KatieKatie Katie Parsons is the creator of Mumbling Mommy and is a freelance writer, editor and communications specialist. She works from her home office on the east coast of Florida. Most often she writes about life in a combined family of five children and what it's like being a full time work-from-home parent. Feel free to pitch guest post ideas or just drop her a line at katie@mumblingmommy.com.

“Eat food. Not too much. Mostly plants.”
– Michael Pollan

 

Book cover via MichaelPollan.com

Food is a big deal around here. We love to cook; we watch cooking shows on TV; our idea of a date meal is to go to a high-end grocery store and buy expensive ingredients to make our own gourmet supper. So you would think that we wouldn’t fall into many of the nutritional pitfalls that plague most American families: fast food, overly processed food, grazing in front of the TV. Somehow we still struggle with those, and both my husband and I think that now is a good time for a change.  (And of course we’d both like to lose a few pounds before the dreaded shorts/ swimsuit season arrives.)

Michael Pollan is a food writer and journalist who advocates a “back to basics” approach to nutrition. His book Food Rules is a quick list of wisdom that he’s compiled in his years of research into the connections between food and overall health. He has 64 rules total, but the book only takes an hour or two to read.  Each of these rules falls into one of the three categories in the quote above: eat food, not too much, mostly plants.


As Pollan points out, saying “eat food” is not as simple as it sounds. We live in an age where science has largely replaced home cooking, and your great-grandmother would not recognize most of the items listed as ingredients on your Twinkie.  Eating food means buying food with recognizable ingredients, cooking food at home instead of going through the drive-through, and avoiding food that “has the same name in every language.”  That’s simple, but it’s not easy. If eating real food was effortless, we wouldn’t have microwavable meals, Pop-Tarts, and “meal replacement shakes.”

 

After reading through Food Rules, I announced to my husband that our family is going to stage a food revolution. We already sit down to a family supper every night, but my sons and I are going to do the same for breakfast and lunch, too, every day. We’re not going to graze in front of the TV, and any pre-packaged foods must pass the “great-grandmother” test. The penny-pincher in me is not willing to purge my fridge  and pantry of all margarine, salad dressings, etc. but it’s a rule that I’ll follow from now on. Part of this journey will be revising some of my cooking strategies, too. I’ll share those strategies, recipes, and ideas with you as I go. And I’d love to hear tips on how to do this while following a reasonable budget. The only reason I ever buy margarine (for example) is that it’s cheaper than butter, so sticking to my goals and my budget will be a challenge. Let the challenge begin!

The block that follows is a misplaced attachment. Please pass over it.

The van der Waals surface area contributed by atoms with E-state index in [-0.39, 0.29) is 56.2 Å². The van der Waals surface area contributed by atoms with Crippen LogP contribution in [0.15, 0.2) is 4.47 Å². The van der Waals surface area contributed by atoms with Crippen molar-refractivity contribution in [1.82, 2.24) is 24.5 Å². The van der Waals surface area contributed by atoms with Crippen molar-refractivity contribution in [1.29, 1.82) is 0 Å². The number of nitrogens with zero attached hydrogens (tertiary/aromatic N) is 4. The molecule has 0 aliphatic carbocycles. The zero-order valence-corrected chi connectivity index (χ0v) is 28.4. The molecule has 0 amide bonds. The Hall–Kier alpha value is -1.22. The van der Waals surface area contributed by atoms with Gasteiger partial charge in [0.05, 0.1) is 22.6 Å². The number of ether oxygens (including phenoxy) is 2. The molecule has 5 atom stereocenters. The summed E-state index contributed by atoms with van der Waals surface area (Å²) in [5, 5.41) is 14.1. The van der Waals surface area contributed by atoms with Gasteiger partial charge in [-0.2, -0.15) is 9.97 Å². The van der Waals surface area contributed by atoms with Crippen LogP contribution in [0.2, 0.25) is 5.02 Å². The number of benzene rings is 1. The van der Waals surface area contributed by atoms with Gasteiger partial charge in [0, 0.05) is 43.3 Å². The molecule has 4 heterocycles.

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Category: Food

Tags: diet


1 Comment:

  • JenniHunt says:

    We started a similar path just recently! Cutting out most sugar (and foods that just turn into sugar once eaten!) and started eating real food. What a concept! 🙂 I have been trying to modify existing recipes with other ingredients. For example, coconut oil, xylitol, coconut sugar, stevia, etc. It does come with a co$t! And I had just got a handle on couponing! Ugh! You can buy a lot of junk food for 50 cents but real food costs a fortune! Something is wrong with this picture. I have to say, it is really hard to change the little 2 & 4 year old minds that live here, so we're starting with Mom & Dad and then it will trickle down! I feel a bit of success when my kids say they'd rather eat broccoli raw. hahaha I'm looking forward to reading your food adventures!

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